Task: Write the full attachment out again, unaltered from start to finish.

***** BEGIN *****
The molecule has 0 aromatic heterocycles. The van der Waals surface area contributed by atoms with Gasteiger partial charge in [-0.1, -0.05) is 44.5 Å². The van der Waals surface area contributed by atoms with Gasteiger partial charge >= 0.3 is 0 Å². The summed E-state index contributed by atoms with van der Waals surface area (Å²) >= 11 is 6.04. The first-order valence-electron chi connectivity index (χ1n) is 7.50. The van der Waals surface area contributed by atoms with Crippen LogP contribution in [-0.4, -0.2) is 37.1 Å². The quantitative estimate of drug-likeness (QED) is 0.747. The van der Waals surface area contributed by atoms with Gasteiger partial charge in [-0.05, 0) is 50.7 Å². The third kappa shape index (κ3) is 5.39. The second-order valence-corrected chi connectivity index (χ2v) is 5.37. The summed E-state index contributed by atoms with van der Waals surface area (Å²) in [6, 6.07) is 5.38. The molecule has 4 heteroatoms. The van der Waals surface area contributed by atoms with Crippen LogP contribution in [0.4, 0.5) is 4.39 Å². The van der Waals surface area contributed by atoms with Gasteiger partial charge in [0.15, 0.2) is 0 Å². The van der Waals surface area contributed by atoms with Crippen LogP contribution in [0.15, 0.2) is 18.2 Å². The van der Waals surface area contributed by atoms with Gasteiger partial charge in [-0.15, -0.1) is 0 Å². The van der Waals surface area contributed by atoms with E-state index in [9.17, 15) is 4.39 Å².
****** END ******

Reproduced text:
The molecule has 0 aromatic heterocycles. The van der Waals surface area contributed by atoms with Gasteiger partial charge in [-0.1, -0.05) is 44.5 Å². The van der Waals surface area contributed by atoms with Gasteiger partial charge >= 0.3 is 0 Å². The summed E-state index contributed by atoms with van der Waals surface area (Å²) >= 11 is 6.04. The first-order valence-electron chi connectivity index (χ1n) is 7.50. The van der Waals surface area contributed by atoms with Crippen LogP contribution in [-0.4, -0.2) is 37.1 Å². The quantitative estimate of drug-likeness (QED) is 0.747. The van der Waals surface area contributed by atoms with Gasteiger partial charge in [-0.05, 0) is 50.7 Å². The third kappa shape index (κ3) is 5.39. The second-order valence-corrected chi connectivity index (χ2v) is 5.37. The summed E-state index contributed by atoms with van der Waals surface area (Å²) in [6, 6.07) is 5.38. The molecule has 4 heteroatoms. The van der Waals surface area contributed by atoms with Crippen LogP contribution in [0.4, 0.5) is 4.39 Å². The van der Waals surface area contributed by atoms with Gasteiger partial charge in [0.15, 0.2) is 0 Å². The van der Waals surface area contributed by atoms with Crippen LogP contribution in [0.15, 0.2) is 18.2 Å². The van der Waals surface area contributed by atoms with Gasteiger partial charge in [-0.15, -0.1) is 0 Å². The van der Waals surface area contributed by atoms with E-state index in [9.17, 15) is 4.39 Å².